Yesterday afternoon, I took care of two very cute children while my friends continued to open and unpack boxes in their new apartment. After lunch we stopped by a neighborhood "Mom & Pop" (actually, sister & sister) convenience store, and I let the kids pick out some candy. (Don't tell.) Anyway, I'm not sure if they had ever tried this kind before, because it's not a common brand (even though it some what resembles Starbursts or Sugus).
Well, the candy had an inner layer of rice paper (which is edible and not that unusual for China) and was as hard as a rock (think Now & Laters) until you sucked on it a bit. The flavors were okay and upon tasting various ones (who was this candy for, again?), my oldest son and I got tickled. He vowed and declared that the yellow ones were Durian* flavor; and to support his claim, showed me the picture of Durian on the package. At this point, I offered the rebuttal that the package also flaunted images of ginger and corn. (Yum, yum.... All 3 of these tastes actually are used in candy in China btw.).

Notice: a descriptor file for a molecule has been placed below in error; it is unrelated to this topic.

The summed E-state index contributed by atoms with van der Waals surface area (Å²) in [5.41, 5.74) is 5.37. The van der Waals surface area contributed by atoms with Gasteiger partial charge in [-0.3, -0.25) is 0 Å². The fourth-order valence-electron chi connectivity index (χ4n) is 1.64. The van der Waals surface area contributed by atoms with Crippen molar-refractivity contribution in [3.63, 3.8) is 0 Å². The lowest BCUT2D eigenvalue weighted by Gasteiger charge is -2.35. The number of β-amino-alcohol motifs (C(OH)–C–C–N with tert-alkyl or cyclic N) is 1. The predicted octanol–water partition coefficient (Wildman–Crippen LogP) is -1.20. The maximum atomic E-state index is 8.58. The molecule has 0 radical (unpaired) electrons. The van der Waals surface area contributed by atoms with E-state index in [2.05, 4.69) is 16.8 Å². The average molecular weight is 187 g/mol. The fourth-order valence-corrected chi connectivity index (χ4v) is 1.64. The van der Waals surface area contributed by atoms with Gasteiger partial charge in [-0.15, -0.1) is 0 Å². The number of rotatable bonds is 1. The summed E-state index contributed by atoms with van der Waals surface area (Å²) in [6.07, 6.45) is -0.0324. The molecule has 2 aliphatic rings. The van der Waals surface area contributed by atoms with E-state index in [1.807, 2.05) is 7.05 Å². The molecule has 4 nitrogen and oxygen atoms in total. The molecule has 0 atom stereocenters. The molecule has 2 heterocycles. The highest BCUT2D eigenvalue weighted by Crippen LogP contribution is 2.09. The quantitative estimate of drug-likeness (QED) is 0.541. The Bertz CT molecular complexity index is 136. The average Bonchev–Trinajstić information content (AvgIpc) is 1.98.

Then the English text caught his eye....
I should point out that Chinese and English are nothing alike and therefore do not translate word for word very well at all. Also since Chinese does not use an alphabet in the way we do, the whole concept of letter order and spacing can seem somewhat irrelevant. (This is not so much the case below, but will come up in future posts.) And some times advertisers just must think that flinging random English on the product, makes it more appealing.
This is what he read to me,
I think I'd rather "the wave" stay down, especially if the flavor is Durian.
Hope you have a sweet day and find some time for laughter.
*Durian is a Southeast Asian fruit with a pungent, rotting smell and unusual taste that people either love (addictively) or hate.
Thank you to irwandy and "Soggydan" Dan Bennett for the great Durian photos.
Flickr Creative Commons.